The Winter King: a Story of Arthur
© 1997 Bernard Cornwell
The high king of Britain is dead, and the land lies in peril. Surrounded by implacable enemies, from the vicious Irish to the aggressive and hungry Saxon invaders, scarcely a day goes by without a village being reduced to smoke and its granaries looted. Some folk cling to the old gods, while others embrace the new Christ – but all need a hero, and they get it in the unexpected form of Arthur, the exiled and bastard son of the old king, who has been named protector of the young Prince Mordred, his nephew and the high king’s chosen heir. Arthur is loved by neither the druids nor the bishops: he is not of the royal blood. His authority has been earned, not granted, but it will be sorely put to the test in the days that lie ahead. Such is the beginning of Arthur’s story, The Winter King, Bernard Cornwell’s captivating treatment of the Arthurian legends.
Search the lists of English kings, and you will find no Arthur. Yet, his memory lives strongly in the mind of English and American culture, and has since the medieval era. He is the ideal king: strong, just, and benevolent, incorruptible and inspiring. Historically, there are only faint traces of a man named Arthur who may have led the British armies against the Saxons in the 400s. From those traces, Cornwell creates the noblest character he’s ever attempted, a leader with great dreams and all the virtues to make them a reality…until he lays eyes on the Princess Guinievere, who “turns his blood to smoke” and his story into tragedy.
Cornwell tells Arthur’s story through another character’s eyes, namely a soldier named Derfel who becomes the ruler’s ally and friend. Like other Cornwellian protagonists, Derfel begins as an outcast without pedigree, who must prove himself as a warrior and leader. Spending time with Cornwell’s main characters is always part of the appeal of his works: though possessing many faults, they’re utterly guileless (except when tricking their enemies on the field). Though surrounded by men who have deceived themselves into thinking they are powerful, clever, or righteous, his heroes stand, content to be just themselves, warts and all. Thus it’s interesting here that Derfel tells the story of a man who doesn’t regard himself as heroic, but who will nevertheless be considered as such by history, and can’t help but read larger-than-life.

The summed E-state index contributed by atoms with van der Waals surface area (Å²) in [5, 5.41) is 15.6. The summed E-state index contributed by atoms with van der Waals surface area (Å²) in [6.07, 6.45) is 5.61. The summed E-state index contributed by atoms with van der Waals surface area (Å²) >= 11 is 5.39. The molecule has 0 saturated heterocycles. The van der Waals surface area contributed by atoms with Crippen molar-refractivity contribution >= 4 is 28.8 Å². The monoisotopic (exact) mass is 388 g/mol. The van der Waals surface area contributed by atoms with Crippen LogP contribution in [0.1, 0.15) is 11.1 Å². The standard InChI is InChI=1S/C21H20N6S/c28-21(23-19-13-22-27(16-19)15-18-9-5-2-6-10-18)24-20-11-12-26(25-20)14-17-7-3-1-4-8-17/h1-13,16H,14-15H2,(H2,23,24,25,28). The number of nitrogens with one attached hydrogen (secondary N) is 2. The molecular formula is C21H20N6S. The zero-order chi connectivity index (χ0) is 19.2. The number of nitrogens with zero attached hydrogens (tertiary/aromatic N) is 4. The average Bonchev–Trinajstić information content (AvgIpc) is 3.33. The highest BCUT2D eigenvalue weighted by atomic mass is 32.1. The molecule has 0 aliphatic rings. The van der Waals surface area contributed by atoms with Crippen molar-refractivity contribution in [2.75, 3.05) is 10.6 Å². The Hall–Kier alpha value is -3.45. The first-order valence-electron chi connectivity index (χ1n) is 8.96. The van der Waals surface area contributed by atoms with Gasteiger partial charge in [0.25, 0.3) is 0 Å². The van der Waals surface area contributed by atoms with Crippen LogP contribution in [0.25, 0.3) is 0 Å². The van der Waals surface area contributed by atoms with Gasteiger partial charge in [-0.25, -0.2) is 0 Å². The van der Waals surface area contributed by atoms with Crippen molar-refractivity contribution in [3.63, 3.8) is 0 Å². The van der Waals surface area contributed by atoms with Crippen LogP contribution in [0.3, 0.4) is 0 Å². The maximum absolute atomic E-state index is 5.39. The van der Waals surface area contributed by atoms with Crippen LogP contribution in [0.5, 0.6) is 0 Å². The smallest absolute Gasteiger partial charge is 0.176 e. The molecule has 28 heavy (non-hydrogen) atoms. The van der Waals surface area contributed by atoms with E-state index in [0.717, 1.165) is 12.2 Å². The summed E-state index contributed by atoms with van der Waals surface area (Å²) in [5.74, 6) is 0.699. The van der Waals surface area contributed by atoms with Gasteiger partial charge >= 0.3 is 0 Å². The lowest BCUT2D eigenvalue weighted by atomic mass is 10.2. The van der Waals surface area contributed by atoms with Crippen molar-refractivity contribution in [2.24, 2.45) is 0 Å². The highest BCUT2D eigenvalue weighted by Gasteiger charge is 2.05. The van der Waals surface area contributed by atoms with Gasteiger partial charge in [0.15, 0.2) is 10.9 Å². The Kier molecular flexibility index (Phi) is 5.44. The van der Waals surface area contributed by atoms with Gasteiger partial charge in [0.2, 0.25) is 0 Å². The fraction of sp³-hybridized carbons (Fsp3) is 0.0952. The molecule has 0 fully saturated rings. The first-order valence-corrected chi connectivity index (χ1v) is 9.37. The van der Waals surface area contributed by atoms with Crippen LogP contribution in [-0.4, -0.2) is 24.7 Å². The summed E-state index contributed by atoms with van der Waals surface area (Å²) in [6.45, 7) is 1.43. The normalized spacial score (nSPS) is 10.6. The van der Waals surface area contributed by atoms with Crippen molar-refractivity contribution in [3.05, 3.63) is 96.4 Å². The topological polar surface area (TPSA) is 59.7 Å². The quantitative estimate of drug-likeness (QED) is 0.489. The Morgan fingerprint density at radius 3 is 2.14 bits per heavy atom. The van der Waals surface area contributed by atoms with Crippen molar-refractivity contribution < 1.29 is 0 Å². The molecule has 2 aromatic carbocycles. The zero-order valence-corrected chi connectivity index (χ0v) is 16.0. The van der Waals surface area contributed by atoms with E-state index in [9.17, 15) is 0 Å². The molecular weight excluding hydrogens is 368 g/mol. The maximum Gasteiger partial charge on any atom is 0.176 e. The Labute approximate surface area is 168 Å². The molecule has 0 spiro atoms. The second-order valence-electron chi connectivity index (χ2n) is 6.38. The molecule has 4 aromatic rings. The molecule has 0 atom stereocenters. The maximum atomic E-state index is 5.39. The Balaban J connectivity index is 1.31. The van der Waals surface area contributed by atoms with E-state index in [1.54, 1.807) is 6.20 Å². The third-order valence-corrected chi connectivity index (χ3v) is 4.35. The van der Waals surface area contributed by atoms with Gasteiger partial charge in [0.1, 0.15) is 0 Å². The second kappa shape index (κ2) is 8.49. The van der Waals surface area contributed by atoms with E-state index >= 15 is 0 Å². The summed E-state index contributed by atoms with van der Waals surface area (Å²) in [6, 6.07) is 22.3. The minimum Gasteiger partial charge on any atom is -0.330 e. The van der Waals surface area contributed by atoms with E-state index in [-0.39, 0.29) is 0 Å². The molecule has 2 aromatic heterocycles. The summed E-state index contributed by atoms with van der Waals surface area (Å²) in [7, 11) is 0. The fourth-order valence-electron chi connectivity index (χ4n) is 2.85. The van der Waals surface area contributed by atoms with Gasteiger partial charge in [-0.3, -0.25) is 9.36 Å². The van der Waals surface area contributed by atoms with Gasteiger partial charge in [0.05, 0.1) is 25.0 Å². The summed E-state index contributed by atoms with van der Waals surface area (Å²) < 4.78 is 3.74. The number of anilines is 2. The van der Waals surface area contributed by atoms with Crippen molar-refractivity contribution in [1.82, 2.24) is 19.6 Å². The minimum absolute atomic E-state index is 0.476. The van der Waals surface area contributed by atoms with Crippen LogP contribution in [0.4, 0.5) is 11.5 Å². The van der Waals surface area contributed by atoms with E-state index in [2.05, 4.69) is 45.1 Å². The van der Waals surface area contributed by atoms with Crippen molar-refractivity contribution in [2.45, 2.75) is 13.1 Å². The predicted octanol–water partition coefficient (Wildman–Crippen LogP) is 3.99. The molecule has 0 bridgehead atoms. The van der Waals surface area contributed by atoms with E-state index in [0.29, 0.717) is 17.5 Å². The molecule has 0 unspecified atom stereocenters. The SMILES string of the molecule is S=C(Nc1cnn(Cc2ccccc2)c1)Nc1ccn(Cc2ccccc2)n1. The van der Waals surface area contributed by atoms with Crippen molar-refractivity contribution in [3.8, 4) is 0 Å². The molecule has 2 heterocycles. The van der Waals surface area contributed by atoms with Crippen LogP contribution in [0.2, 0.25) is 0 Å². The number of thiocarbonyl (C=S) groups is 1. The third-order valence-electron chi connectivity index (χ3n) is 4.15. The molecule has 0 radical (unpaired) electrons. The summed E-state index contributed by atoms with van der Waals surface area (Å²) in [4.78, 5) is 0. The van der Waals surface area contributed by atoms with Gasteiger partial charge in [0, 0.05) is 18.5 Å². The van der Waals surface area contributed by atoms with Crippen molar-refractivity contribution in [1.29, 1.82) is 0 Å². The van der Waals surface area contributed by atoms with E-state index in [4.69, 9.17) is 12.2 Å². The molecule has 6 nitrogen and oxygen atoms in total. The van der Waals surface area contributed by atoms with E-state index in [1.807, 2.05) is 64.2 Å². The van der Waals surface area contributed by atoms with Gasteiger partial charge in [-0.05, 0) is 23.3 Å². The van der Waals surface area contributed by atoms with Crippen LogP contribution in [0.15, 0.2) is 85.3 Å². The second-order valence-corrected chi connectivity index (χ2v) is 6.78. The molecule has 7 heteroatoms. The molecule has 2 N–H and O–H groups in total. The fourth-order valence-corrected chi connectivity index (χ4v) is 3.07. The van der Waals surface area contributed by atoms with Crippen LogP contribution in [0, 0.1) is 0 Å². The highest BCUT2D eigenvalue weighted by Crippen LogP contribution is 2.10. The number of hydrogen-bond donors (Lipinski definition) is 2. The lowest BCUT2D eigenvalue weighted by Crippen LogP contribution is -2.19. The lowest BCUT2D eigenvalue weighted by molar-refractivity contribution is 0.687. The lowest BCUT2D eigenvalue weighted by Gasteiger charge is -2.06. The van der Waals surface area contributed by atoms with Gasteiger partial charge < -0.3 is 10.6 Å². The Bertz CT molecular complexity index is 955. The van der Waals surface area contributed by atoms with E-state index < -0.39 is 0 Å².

The Arthur legends are rich with fantasy, and Cornwell weaves that into his own story. Magic exists in Cornwell’s world not as supernatural reality, but in the minds of people; it is there that the wizard Merlin casts his spells. Ritual permeates this world of dark-age Britain, but it’s not forced or hokey, readers are allowed to experience the mystery of Cornwell’s world as his characters would. Other aspects of the Arthur legends, like the search for the Holy Grail, are also worked into The Winter King, but in a way that makes sense in the context of the story. Arthur isn’t challenged to find an artifact of Christianity, but a treasure from Celtic mythology.
The Winter King is a magnificent story, succeeding both as a “realistic” treatment of King Arthur and a historical novel about the cultural conflict between not only Britons and Saxons, but between Christianity and the native religion. As usual, the weight of historic details is impressive, and the characterization — always one of Cornwell’s strengths — is superb, but then his characters are legends. I am astonished that I’ve owned the first two books for well over a year and am only just now reading them.
A final thought: Cornwell’s story has so filled my imagination that despite spending the past few days reading about King Arthur, only once have I had an issue with quotations from Monty Python cheerfully invading my focus. (That happened only recently, halfway through the second book when Camelot was mentioned. You can guess what song played in my head for an hour thereafter…)